My thoughts about Iain M Banks April 5, 2013Posted by mattfarmer in writing.
Tags: writing habit, writing life
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“I have cancer. It started in my gall bladder, has infected both lobes of my liver and probably also my pancreas and some lymph nodes, plus one tumour is massed around a group of major blood vessels in the same volume, effectively ruling out any chance of surgery to remove the tumours either in the short or long term.”
Reading further, he proposed to his partner, if she would like to be his widow. They married, quietly, in March, and are now traveling around visiting friends and family. He says he is unlikely to see the end of the year, and the doctors give him months.
I am knee-deep into The Algebraist, a present given to me by a friend at Christmas because she knows I love Iain’s work. My friend’s biggest fear was that I might already have the book.
This news of Iain’s pending demise saddens me. I am really affected by it. Someone reminded me we lost Anne McAffery recently, and while I am sad for the literary world over her passing, I, I don’t know. It seems because her passing was quick, and not announced ahead of schedule, it has not affected me as much as reading this man’s account.
This foreshadowing by Iain, has me thinking- is it better to know? Or is it better to be surprised? If you had the chance to tie up all of your loose ends and say goodbye, is that better?
There are people who would say that it is better to live life to the full so when you do pass on, you have left nothing behind. My best friend was like that. If he wanted to do something, he’d do it. He certainly lived life. He wanted to work and travel overseas, and he did it. Skiing in Europe? Sure! Live and work in London? Why not? He was in Johannesburg, working, and we were chatting. I was telling him he totally had to go to Capetown, climb Table Mountain, bungee jump, take a trip along the Garden Route, and drink some wine. I do believe he was going to book a week’s leave and do it.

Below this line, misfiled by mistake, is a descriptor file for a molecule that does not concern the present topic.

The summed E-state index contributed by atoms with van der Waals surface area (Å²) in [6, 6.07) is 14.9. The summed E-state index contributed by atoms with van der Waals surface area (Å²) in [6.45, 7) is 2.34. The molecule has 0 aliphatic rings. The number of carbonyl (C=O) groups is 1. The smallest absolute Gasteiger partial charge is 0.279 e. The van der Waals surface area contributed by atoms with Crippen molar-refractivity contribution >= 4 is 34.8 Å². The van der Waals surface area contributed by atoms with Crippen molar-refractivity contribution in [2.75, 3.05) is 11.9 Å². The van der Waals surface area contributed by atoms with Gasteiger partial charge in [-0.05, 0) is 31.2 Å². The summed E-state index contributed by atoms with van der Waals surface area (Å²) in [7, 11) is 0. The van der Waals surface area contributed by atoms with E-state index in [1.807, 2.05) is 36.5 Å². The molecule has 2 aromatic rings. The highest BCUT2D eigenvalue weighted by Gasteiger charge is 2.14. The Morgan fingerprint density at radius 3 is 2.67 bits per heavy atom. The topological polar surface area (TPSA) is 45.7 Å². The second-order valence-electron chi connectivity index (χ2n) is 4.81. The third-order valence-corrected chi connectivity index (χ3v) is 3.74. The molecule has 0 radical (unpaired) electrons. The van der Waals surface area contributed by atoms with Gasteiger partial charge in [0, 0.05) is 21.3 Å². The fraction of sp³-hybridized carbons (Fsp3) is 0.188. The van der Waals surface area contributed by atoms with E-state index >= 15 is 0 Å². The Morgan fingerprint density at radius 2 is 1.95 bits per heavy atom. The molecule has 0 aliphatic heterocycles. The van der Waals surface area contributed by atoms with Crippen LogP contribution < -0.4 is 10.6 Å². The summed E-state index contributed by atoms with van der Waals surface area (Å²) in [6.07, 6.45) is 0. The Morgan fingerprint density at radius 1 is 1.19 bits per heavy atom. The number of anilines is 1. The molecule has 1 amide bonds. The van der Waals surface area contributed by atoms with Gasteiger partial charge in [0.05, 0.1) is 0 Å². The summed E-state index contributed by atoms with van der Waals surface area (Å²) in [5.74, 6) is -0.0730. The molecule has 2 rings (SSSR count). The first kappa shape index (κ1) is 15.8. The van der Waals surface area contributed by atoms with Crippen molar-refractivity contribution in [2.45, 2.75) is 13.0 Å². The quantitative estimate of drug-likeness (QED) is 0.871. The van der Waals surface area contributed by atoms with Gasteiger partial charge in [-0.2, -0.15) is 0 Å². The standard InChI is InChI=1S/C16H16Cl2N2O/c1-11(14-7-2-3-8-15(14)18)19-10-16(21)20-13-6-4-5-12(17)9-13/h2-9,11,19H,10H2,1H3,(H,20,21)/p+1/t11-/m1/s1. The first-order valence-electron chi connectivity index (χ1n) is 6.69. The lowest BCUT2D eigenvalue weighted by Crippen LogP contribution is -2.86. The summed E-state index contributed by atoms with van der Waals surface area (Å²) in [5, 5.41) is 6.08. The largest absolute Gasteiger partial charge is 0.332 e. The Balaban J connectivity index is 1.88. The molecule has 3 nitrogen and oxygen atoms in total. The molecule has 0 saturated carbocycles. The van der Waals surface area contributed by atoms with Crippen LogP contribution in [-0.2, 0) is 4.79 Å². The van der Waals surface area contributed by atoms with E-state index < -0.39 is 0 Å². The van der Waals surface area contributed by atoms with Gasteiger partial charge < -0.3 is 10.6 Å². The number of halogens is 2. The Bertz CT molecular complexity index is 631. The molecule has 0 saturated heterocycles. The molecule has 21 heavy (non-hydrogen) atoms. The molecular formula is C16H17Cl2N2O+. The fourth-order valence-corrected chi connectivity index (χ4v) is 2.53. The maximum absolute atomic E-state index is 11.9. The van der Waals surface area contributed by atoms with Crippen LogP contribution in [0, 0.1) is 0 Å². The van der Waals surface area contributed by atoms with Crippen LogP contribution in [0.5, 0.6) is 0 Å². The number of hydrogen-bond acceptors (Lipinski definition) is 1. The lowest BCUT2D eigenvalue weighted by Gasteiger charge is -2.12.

Just hours later, to everyone’s surprise, he had suffered from an aneurism.
Now, I cannot compare the sadness I feel at the pending death of Iain and that of my friend. But, in times like this, it is a thought that passes through my mind.
As a writer, I value my brain, my mind, the creative muscle between my ears that has been my best friend and refuge for a long long time. When I read about Terry’s wish to die, at his own hand before losing his mind, I understand that. If I lost my mind, if it were to go on me? It is one of my biggest fears I have. I think I would rather go, than remain with a mind that was gone.
I don’t drink much. I enjoy beer and bourbon, don’t get me wrong. But I can tell, after 1 or 2 drinks, my mind kicks back into neutral and just idles. And I don’t really like my mind being idle. I am so used to it running at hundreds of miles per hour, that when it slows down from alcohol, I can feel it. And I don’t like it.
Having this conversation with a friend, about my fear of both losing my mind to dementia or Alzheimer’s, or having a fully functioning mind but trapped in a body which didn’t connect, brought to the topic of zombies. She told me that, she has the same fear, and it is why she fears zombies the most. And they are my fear as well. Of all the horrible beasties out there, zombies are my least favourite. I have said that it is the humanity of it, I guess. Seeing people who used to be people, it disturbs me? But now, perhaps, another level, another reason I don’t like them, has been revealed. My fear of losing my mind and becoming a mindless zombie.
I have declared? Accepted? Finally figured out that, the thing I am here to do, in this life, is write. Oh sure, I will do many other things, but I am a writer. And, if the one thing which makes me do that thing I feel I am best at, is taken from me? What else would there be?